Chance the Rapper on Acid Rap’s 10th Anniversary – Vulture

Chance in 2013.
Photo: Todd Diederich

In 2013, as new albums from Jay-Z, Drake, and Kanye topped the charts, a small mixtape you couldn’t even buy on iTunes became one of the year’s most talked about releases. Chance the Rapper’s Acid Rap felt and sounded different from everything else on the market: An exuberant, introspective collection of rap songs drenched in soul, jazz, and gospel influences. Though much of the subject matter skewed serious, the Chicago native’s playfulness shined through: His grizzly, charming sing-song delivery; his scattered yells of “AHHH!” over a honky-tonk piano in “Juice,” that school-house taunt refrain on “Nana.” Listening to Acid Rap felt like cutting class with your best friend, and with features from the likes of Vic Mensa, Twista, Childish Gambino, and Action Bronson, it turned Chance the Rapper into the biggest indie rapper in America.

Ten years later, much has changed for Chance, hip-hop, and America at large. The 30-year-old rapper, who is currently embarking on a mini-tour honoring Acid Rap’s anniversary, admits rap doesn’t sound nearly as fun as it used to. “I think if I had to blame it on something, I would just say times is hard,” he told me for a recent episode of Into It. But Acid Rap still remains a classic, and Chance is excited about where rap is headed as well as the legacy of his breakthrough mixtape and the days before he became a star. “Right after Acid Rap dropped, I was just running around trying to do small shows or people’s little local radio stations,” he recalls. “Whatever I could do to make it get heard.” Clearly, it worked.

Listen to the full interview from Into It below or read on for an excerpt of our conversation.

Where was Chance ten years ago when Acid Rap was released? What did your life look like? 
I mean, I didn’t have money, but I also didn’t have kids. I was living at my parents’ house and just trying to make this dream work. This was my second mixtape under the moniker Chance the Rapper. And I had dropped a mixtape the year before this called 10 Day. That was all about me getting suspended from high school and that landed me on a national tour with Donald Glover as an opener. Now, nobody in the crowd knew who I was. I think the preparation of that tour put me in the right mindset as a performer to really push to make this mixtape heard. And then I got picked up to go on tour with Mac Miller, who was incredibly impactful to my career and to my understanding of the industry. And soon after that I did my first tour, and that was when I first made some money. I know I keep talking about money like it doesn’t matter, but if you asked me about ten years ago—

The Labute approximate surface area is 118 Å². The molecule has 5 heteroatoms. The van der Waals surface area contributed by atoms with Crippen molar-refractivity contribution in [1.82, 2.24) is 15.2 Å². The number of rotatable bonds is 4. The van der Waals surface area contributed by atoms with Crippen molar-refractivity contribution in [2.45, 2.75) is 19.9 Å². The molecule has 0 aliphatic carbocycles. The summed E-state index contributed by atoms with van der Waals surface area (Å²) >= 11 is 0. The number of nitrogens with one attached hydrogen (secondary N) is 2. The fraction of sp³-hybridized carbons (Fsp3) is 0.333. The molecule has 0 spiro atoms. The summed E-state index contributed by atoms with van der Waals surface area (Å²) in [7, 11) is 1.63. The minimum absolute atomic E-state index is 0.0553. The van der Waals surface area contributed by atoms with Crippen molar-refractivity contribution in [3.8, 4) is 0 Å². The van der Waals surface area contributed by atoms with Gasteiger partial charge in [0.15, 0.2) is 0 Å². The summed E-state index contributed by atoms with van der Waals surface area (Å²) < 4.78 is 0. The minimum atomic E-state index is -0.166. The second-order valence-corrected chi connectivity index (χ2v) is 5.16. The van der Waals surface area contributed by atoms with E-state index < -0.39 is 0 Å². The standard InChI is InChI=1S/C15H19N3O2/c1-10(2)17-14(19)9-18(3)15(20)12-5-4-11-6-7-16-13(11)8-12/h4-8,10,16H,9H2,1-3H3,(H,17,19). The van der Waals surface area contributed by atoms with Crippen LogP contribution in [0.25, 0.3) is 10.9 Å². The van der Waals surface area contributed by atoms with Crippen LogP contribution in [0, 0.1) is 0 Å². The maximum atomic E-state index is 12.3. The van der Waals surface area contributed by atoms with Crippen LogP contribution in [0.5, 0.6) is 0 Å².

It mattered.
—It mattered a lot.

Acid Rap really captured this youthful exuberance. Not every song was happy, but a lot of it was and there was this energy that crackled. 
For me, what was so cool was that it was real underground. Music was still very heavy on the iTunes side. This is before any large-scale streaming service. Around that time I was trying to shop for deals, and it just wasn’t really working out the way that I wanted to. Not that people weren’t trying to sign me, but they wasn’t trying to give me no control. We put together this mixtape with my own money. And the way it spread was just so different. Like, SoundCloud, DatPiff, LiveMixtapes.

I had the DatPiff app on my iPhone just to listen to it.
A lot of people have that story. The music felt like it belonged to people. It felt like it was something you had to go outside of your typical iTunes or buying a CD from FYE or Walmart or Best Buy. You had to find it. Somebody had to tell you about it.

When did you know that Acid Rap was blowing up?
I did a listening party the day of the release in Chicago where I rapped a couple of the songs but played the mixtape all the way through. And I remember there being a line around two blocks long of people waiting outside. The difference between that listening party and the listening party from my 10 Day mixtape, it was just so different. I went on tour in Europe that same year in 2013. I got two really cool offers. I got brought to do a few dates with Eminem in Ireland.

Eminem in Ireland surrounded by whites.